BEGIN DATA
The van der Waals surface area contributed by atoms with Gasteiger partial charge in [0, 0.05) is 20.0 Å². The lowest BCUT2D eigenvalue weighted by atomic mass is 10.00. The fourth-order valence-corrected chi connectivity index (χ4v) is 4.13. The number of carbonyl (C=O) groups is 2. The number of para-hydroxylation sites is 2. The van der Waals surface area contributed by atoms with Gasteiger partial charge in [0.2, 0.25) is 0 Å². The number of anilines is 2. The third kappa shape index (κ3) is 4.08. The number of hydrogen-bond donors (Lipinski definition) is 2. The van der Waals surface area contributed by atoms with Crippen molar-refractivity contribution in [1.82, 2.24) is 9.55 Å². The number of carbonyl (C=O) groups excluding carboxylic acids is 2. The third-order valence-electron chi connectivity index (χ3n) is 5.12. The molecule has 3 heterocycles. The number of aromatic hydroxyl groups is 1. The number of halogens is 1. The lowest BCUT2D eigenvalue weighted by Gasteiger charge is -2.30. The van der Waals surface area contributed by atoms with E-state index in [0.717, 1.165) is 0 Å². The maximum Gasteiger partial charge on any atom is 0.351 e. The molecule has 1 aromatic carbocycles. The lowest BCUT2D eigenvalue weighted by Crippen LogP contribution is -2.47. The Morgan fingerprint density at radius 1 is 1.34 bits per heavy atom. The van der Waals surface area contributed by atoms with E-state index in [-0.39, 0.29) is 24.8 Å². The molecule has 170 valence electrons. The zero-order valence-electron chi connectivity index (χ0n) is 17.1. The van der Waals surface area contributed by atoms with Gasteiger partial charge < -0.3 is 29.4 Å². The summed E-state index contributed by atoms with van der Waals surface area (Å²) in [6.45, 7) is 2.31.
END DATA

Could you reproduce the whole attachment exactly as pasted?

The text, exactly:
The van der Waals surface area contributed by atoms with Gasteiger partial charge in [0, 0.05) is 20.0 Å². The lowest BCUT2D eigenvalue weighted by atomic mass is 10.00. The fourth-order valence-corrected chi connectivity index (χ4v) is 4.13. The number of carbonyl (C=O) groups is 2. The number of para-hydroxylation sites is 2. The van der Waals surface area contributed by atoms with Gasteiger partial charge in [0.2, 0.25) is 0 Å². The number of anilines is 2. The third kappa shape index (κ3) is 4.08. The number of hydrogen-bond donors (Lipinski definition) is 2. The van der Waals surface area contributed by atoms with Crippen molar-refractivity contribution in [1.82, 2.24) is 9.55 Å². The number of carbonyl (C=O) groups excluding carboxylic acids is 2. The third-order valence-electron chi connectivity index (χ3n) is 5.12. The molecule has 3 heterocycles. The number of aromatic hydroxyl groups is 1. The number of halogens is 1. The lowest BCUT2D eigenvalue weighted by Gasteiger charge is -2.30. The van der Waals surface area contributed by atoms with E-state index in [0.717, 1.165) is 0 Å². The maximum Gasteiger partial charge on any atom is 0.351 e. The molecule has 1 aromatic carbocycles. The lowest BCUT2D eigenvalue weighted by Crippen LogP contribution is -2.47. The Morgan fingerprint density at radius 1 is 1.34 bits per heavy atom. The van der Waals surface area contributed by atoms with E-state index in [-0.39, 0.29) is 24.8 Å². The molecule has 170 valence electrons. The zero-order valence-electron chi connectivity index (χ0n) is 17.1. The van der Waals surface area contributed by atoms with Gasteiger partial charge < -0.3 is 29.4 Å². The summed E-state index contributed by atoms with van der Waals surface area (Å²) in [6.45, 7) is 2.31.